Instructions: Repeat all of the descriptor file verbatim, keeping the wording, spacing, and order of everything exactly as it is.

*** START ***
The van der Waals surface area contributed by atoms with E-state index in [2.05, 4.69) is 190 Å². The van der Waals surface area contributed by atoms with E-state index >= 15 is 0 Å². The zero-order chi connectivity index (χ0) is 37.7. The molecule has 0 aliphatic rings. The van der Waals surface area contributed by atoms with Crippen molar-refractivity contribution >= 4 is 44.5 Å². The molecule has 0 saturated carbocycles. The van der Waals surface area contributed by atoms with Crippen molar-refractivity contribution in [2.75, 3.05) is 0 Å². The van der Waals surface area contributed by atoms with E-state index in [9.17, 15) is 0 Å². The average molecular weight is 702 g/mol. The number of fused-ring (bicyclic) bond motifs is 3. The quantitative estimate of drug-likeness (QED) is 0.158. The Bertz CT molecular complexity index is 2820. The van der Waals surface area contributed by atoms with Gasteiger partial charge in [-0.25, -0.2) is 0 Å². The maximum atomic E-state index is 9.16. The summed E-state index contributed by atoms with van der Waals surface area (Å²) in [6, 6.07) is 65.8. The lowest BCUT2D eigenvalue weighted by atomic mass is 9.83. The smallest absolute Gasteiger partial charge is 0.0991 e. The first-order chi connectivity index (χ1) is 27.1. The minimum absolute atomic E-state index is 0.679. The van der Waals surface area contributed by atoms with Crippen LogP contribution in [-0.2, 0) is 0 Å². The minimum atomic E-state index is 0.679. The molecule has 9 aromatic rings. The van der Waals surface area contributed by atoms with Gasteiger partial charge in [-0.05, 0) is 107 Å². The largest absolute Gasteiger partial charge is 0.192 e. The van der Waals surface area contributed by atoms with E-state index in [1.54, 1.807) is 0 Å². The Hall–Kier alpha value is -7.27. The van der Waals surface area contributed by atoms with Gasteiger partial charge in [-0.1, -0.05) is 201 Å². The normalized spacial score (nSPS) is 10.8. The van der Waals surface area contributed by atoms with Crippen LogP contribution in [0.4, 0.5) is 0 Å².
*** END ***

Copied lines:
The van der Waals surface area contributed by atoms with E-state index in [2.05, 4.69) is 190 Å². The van der Waals surface area contributed by atoms with E-state index >= 15 is 0 Å². The zero-order chi connectivity index (χ0) is 37.7. The molecule has 0 aliphatic rings. The van der Waals surface area contributed by atoms with Crippen molar-refractivity contribution >= 4 is 44.5 Å². The molecule has 0 saturated carbocycles. The van der Waals surface area contributed by atoms with Crippen molar-refractivity contribution in [2.75, 3.05) is 0 Å². The van der Waals surface area contributed by atoms with E-state index in [9.17, 15) is 0 Å². The average molecular weight is 702 g/mol. The number of fused-ring (bicyclic) bond motifs is 3. The quantitative estimate of drug-likeness (QED) is 0.158. The Bertz CT molecular complexity index is 2820. The van der Waals surface area contributed by atoms with Gasteiger partial charge in [-0.25, -0.2) is 0 Å². The maximum atomic E-state index is 9.16. The summed E-state index contributed by atoms with van der Waals surface area (Å²) in [6, 6.07) is 65.8. The lowest BCUT2D eigenvalue weighted by atomic mass is 9.83. The smallest absolute Gasteiger partial charge is 0.0991 e. The first-order chi connectivity index (χ1) is 27.1. The minimum absolute atomic E-state index is 0.679. The van der Waals surface area contributed by atoms with Crippen LogP contribution in [-0.2, 0) is 0 Å². The minimum atomic E-state index is 0.679. The molecule has 9 aromatic rings. The van der Waals surface area contributed by atoms with Gasteiger partial charge in [-0.05, 0) is 107 Å². The largest absolute Gasteiger partial charge is 0.192 e. The van der Waals surface area contributed by atoms with E-state index in [1.54, 1.807) is 0 Å². The Hall–Kier alpha value is -7.27. The van der Waals surface area contributed by atoms with Gasteiger partial charge in [-0.1, -0.05) is 201 Å². The normalized spacial score (nSPS) is 10.8. The van der Waals surface area contributed by atoms with Crippen LogP contribution in [0.4, 0.5) is 0 Å².